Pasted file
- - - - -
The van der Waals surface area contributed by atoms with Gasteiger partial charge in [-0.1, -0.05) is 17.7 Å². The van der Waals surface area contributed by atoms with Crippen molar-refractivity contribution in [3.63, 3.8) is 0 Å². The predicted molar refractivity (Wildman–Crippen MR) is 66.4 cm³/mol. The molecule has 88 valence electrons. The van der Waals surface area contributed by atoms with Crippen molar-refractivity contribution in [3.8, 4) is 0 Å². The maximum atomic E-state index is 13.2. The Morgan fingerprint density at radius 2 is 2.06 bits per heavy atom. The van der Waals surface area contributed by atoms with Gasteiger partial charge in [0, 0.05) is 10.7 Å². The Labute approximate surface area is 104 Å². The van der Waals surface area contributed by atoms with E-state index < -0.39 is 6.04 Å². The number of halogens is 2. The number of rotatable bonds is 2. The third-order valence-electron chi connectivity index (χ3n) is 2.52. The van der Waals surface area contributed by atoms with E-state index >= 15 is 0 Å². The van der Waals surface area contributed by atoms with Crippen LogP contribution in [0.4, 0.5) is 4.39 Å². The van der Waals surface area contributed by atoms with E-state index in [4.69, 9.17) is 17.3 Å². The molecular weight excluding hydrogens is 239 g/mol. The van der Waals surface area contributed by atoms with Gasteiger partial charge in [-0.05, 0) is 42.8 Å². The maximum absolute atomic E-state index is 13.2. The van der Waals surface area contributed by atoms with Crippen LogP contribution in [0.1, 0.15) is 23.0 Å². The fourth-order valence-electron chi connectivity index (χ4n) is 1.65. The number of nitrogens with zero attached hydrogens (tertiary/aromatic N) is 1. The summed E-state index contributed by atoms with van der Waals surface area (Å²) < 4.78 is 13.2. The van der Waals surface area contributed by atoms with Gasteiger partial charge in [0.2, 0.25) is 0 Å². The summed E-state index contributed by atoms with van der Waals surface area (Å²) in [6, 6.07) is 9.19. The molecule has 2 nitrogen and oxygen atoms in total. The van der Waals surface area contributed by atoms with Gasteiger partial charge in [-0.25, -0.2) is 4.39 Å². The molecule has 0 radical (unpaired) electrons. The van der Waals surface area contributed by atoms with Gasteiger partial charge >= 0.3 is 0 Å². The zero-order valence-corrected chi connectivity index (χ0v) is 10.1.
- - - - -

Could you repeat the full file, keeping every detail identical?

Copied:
The van der Waals surface area contributed by atoms with Gasteiger partial charge in [-0.1, -0.05) is 17.7 Å². The van der Waals surface area contributed by atoms with Crippen molar-refractivity contribution in [3.63, 3.8) is 0 Å². The predicted molar refractivity (Wildman–Crippen MR) is 66.4 cm³/mol. The molecule has 88 valence electrons. The van der Waals surface area contributed by atoms with Crippen molar-refractivity contribution in [3.8, 4) is 0 Å². The maximum atomic E-state index is 13.2. The Morgan fingerprint density at radius 2 is 2.06 bits per heavy atom. The van der Waals surface area contributed by atoms with Gasteiger partial charge in [0, 0.05) is 10.7 Å². The Labute approximate surface area is 104 Å². The van der Waals surface area contributed by atoms with E-state index < -0.39 is 6.04 Å². The number of halogens is 2. The number of rotatable bonds is 2. The third-order valence-electron chi connectivity index (χ3n) is 2.52. The van der Waals surface area contributed by atoms with E-state index >= 15 is 0 Å². The van der Waals surface area contributed by atoms with Crippen LogP contribution in [0.4, 0.5) is 4.39 Å². The van der Waals surface area contributed by atoms with E-state index in [4.69, 9.17) is 17.3 Å². The molecular weight excluding hydrogens is 239 g/mol. The van der Waals surface area contributed by atoms with Gasteiger partial charge in [-0.05, 0) is 42.8 Å². The maximum absolute atomic E-state index is 13.2. The van der Waals surface area contributed by atoms with Crippen LogP contribution in [0.1, 0.15) is 23.0 Å². The fourth-order valence-electron chi connectivity index (χ4n) is 1.65. The number of nitrogens with zero attached hydrogens (tertiary/aromatic N) is 1. The summed E-state index contributed by atoms with van der Waals surface area (Å²) < 4.78 is 13.2. The van der Waals surface area contributed by atoms with Gasteiger partial charge in [0.2, 0.25) is 0 Å². The summed E-state index contributed by atoms with van der Waals surface area (Å²) in [6, 6.07) is 9.19. The molecule has 2 nitrogen and oxygen atoms in total. The van der Waals surface area contributed by atoms with Gasteiger partial charge in [-0.25, -0.2) is 4.39 Å². The molecule has 0 radical (unpaired) electrons. The van der Waals surface area contributed by atoms with Gasteiger partial charge >= 0.3 is 0 Å². The zero-order valence-corrected chi connectivity index (χ0v) is 10.1.